Recommendations for Maintaining Postharvest Quality
Trevor V. Suslow and Marita Cantwell
Department of Plant Sciences, University of California, Davis
Maturity & QualityMaturity Indices
Spinach is selected for size and maximal recovery of clean leaves that are mid-maturity to young. Older and yellowing leaves are avoided when making the harvest cut. Generally 3-4 weeks of re-growth are required before a second harvest will yield adequate volume.
Spinach, whether bunched or as leaves, should be uniformly green (generally not yellow-green), fully turgid, fairly clean, and free from serious damage. For bunched spinach, roots should be trimmed short to grade standards and petioles should be predominantly shorter than the leaf blade.
Temperature & Controlled AtmosphereOptimum Temperature
Optimum Relative Humidity
To calculate heat production, multiply ml CO2/kg·hr by 440 to get BTU/ton/day or by 122 to get kcal/metric ton /day.
Rates of Ethylene Production
Spinach is highly sensitive to exogenous ethylene. Accelerated yellowing will result from low levels of ethylene during distribution and short-term storage. Do not mix loads such as apples, melons and tomatoes with spinach.
Atmospheres of 7-10% O2 and 5-10% CO2 offer moderate benefit to spinach by delaying yellowing. Spinach is tolerant to higher CO2 concentration but no increase in benefits has been observed. Package film for prewashed spinach leaves is selected to maintain 1-3% O2 and 8-10% CO2.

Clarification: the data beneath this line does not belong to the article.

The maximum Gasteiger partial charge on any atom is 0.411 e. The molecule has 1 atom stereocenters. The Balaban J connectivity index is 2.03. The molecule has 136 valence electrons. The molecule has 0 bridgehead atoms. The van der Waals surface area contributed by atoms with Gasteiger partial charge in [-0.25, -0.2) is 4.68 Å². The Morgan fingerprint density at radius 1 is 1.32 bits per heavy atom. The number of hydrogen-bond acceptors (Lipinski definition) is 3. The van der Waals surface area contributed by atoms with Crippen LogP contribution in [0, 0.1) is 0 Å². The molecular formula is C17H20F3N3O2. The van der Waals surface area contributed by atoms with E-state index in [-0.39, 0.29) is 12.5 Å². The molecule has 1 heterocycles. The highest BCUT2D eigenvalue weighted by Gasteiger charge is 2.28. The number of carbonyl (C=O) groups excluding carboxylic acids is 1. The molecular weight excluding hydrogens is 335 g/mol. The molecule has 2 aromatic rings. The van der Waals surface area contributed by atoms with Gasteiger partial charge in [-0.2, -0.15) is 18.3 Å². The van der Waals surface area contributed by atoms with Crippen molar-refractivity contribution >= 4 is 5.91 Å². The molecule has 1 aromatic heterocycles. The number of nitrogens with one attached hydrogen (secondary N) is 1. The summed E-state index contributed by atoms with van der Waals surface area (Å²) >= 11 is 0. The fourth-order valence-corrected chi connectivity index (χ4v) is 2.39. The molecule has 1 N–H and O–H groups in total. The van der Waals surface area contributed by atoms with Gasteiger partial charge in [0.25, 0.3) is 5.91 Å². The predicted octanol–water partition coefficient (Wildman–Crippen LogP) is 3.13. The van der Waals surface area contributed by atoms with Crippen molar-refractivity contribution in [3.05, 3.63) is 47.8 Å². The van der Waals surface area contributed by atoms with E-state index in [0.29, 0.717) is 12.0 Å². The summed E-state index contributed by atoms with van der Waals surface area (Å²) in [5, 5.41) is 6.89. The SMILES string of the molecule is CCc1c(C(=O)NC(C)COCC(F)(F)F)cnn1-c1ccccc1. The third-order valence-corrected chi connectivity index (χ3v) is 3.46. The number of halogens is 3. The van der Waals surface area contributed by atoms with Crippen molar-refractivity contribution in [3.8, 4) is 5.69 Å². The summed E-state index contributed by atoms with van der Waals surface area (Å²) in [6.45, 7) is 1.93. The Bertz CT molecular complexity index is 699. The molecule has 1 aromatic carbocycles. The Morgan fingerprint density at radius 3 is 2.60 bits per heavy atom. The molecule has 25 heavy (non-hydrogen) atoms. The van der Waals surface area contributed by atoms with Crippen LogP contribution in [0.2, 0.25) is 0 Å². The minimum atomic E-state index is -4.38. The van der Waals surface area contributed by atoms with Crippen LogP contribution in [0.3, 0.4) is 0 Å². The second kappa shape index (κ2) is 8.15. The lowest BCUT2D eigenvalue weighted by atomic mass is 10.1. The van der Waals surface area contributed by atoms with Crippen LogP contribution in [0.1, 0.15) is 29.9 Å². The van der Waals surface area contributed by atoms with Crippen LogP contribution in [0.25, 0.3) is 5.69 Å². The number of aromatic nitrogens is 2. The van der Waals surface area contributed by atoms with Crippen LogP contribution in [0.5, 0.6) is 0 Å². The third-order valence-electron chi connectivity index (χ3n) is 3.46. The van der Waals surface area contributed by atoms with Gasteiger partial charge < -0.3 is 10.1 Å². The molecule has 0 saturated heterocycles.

DisordersPhysiological and Physical Disorders
Freezing Injury. Freezing injury will be initiated at -0.3°C (31.5°F). Freezing injury results in watersoaking typically followed by rapid decay by soft-rot bacteria.
Yellowing. Spinach is highly sensitive to exogenous ethylene (See Response to Ethylene).
Harvesting and handling should be done with care to prevent damage to the petioles and leaves. Bunching ties should not be too tight as crushed or split petioles may lead to rapid decay.
Bacterial Soft-Rot (primarily Erwinia and Pseudomonas) is a common problem. Decay is usually associated with damaged leaves and stems.
Package-icing and top-icing loads may be used. Frequent light misting may be done in displays to delay wilting of bunched spinach.
Use of Materials
The UC Postharvest Technology Center grants users permission to download textual pages (including PDF files) from this World Wide Web site for personal use or to reproduce them for educational purposes, but credit lines and copyright notices within the pages must not be removed or modified.
Except for these specified uses, no part of the textual materials available on the UC Postharvest Technology Center Web site may be copied, downloaded, stored in a retrieval system, further transmitted or otherwise reproduced, stored, disseminated, transferred or used, in any form or by any means, except as permitted herein or with the University of California's prior written agreement. Request permission from UC Postharvest Technology Center. Distribution for commercial purposes is prohibited.
Links to any of these UC Postharvest Technology Center pages are permitted, but no endorsement of the linking site or products mentioned in the linking page is intended or implied by such a link.
How to Cite
Author(s) names. Initial publication or update date (located at the top). Title. Link to the specific Produce Fact Sheet webpage (Accessed date)
Example: Cantwell, M. and T. Suslow. 2002. Lettuce, Crisphead: Recommendations for Maintaining Postharvest Quality.